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Eur J Appl Physiol. 2010 Jan;108(1):183-90. doi: 10.1007/s00421-009-1291-3. Epub 2009 Nov 18.

Measuring submaximal performance parameters to monitor fatigue and predict cycling performance: a case study of a world-class cyclo-cross cyclist.

Author information

1
Department of Human Biology, Faculty of Health Sciences, Sport Science Institute of South Africa, University of Cape Town, Newlands, South Africa. robert.lamberts@uct.ac.za

Abstract

Recently a novel submaximal test, known as the Lamberts and Lambert submaximal cycle test (LSCT), has been developed with the purpose of monitoring and predicting changes in cycling performance. Although this test has been shown to be reliable and able to predict cycling performance, it is not known whether it can measure changes in training status. Therefore, the aim of this study was to determine whether the LSCT is able to track changes in performance parameters, and objective and subjective markers of well-being. A world class cyclo-cross athlete (31 years) volunteered to participate in a 10-week observational study. Before and after the study, a peak power output (PPO) test with respiratory gas analysis (VO(2max)) and a 40-km time trial (40-km TT) test were performed. Training data were recorded in a training logbook with a daily assessment of well-being, while a weekly LSCT was performed. After the training period all performance parameters had improved by a meaningful amount (PPO +5.2%; 40-km TT time -2.5%; VO(2max) +1.4%). Increased training loads during weeks 2 and 6 and the subsequent training-induced fatigue was reflected in the increased well-being scores. Changes during the LSCT were most clearly notable in (1) increased power during the first minute of third stage, (2) increased rating of perceived exertion during second and third stages, and (3) a faster heart rate recovery after the third stage. In conclusion, these data suggest that the LSCT is able to track changes in training status and detect the consequences of sharp increases in training loads which seem to be associated with accumulating fatigue.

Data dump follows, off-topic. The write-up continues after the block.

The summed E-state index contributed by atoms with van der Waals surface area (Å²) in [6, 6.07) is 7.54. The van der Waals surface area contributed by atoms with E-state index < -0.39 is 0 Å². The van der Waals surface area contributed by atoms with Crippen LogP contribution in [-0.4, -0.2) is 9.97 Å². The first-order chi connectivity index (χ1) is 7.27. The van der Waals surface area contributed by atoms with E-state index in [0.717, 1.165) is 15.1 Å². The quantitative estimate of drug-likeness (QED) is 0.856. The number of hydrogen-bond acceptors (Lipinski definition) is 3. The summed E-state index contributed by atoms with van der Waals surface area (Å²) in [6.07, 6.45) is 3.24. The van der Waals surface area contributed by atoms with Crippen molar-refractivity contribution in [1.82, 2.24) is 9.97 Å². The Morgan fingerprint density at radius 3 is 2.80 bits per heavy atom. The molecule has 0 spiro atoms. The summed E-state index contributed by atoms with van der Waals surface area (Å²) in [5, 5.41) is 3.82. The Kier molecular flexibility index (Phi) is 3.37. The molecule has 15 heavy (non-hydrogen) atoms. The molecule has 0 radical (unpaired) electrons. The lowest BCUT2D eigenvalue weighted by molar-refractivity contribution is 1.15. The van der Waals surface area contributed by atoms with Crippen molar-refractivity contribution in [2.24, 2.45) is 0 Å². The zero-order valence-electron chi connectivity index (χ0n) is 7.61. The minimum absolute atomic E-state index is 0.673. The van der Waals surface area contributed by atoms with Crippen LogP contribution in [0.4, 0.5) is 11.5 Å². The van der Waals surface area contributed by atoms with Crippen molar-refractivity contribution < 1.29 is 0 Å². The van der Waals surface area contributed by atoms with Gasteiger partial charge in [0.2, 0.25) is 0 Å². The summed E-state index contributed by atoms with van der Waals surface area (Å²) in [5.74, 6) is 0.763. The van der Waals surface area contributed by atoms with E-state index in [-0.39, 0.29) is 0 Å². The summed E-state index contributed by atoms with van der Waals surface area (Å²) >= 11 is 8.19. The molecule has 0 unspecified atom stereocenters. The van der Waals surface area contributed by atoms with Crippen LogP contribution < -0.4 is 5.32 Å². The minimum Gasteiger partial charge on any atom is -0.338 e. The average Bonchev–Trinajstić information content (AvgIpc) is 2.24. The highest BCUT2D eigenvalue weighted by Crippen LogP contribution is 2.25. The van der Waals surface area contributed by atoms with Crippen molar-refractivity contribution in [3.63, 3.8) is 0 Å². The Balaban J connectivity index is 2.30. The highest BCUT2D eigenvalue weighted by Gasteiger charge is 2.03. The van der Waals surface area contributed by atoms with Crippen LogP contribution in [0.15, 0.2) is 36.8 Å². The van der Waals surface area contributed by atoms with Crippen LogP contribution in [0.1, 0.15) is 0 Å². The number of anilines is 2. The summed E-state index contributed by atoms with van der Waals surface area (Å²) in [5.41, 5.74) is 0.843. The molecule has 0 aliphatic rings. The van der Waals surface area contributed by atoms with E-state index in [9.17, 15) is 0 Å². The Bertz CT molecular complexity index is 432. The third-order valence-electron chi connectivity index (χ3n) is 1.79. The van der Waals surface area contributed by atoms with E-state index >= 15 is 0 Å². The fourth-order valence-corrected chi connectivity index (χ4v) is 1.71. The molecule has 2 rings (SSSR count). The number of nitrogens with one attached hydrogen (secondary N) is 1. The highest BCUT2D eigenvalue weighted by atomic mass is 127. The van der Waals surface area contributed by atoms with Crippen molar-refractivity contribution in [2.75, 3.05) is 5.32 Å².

PMID:
19921241
DOI:
10.1007/s00421-009-1291-3
[Indexed for MEDLINE]
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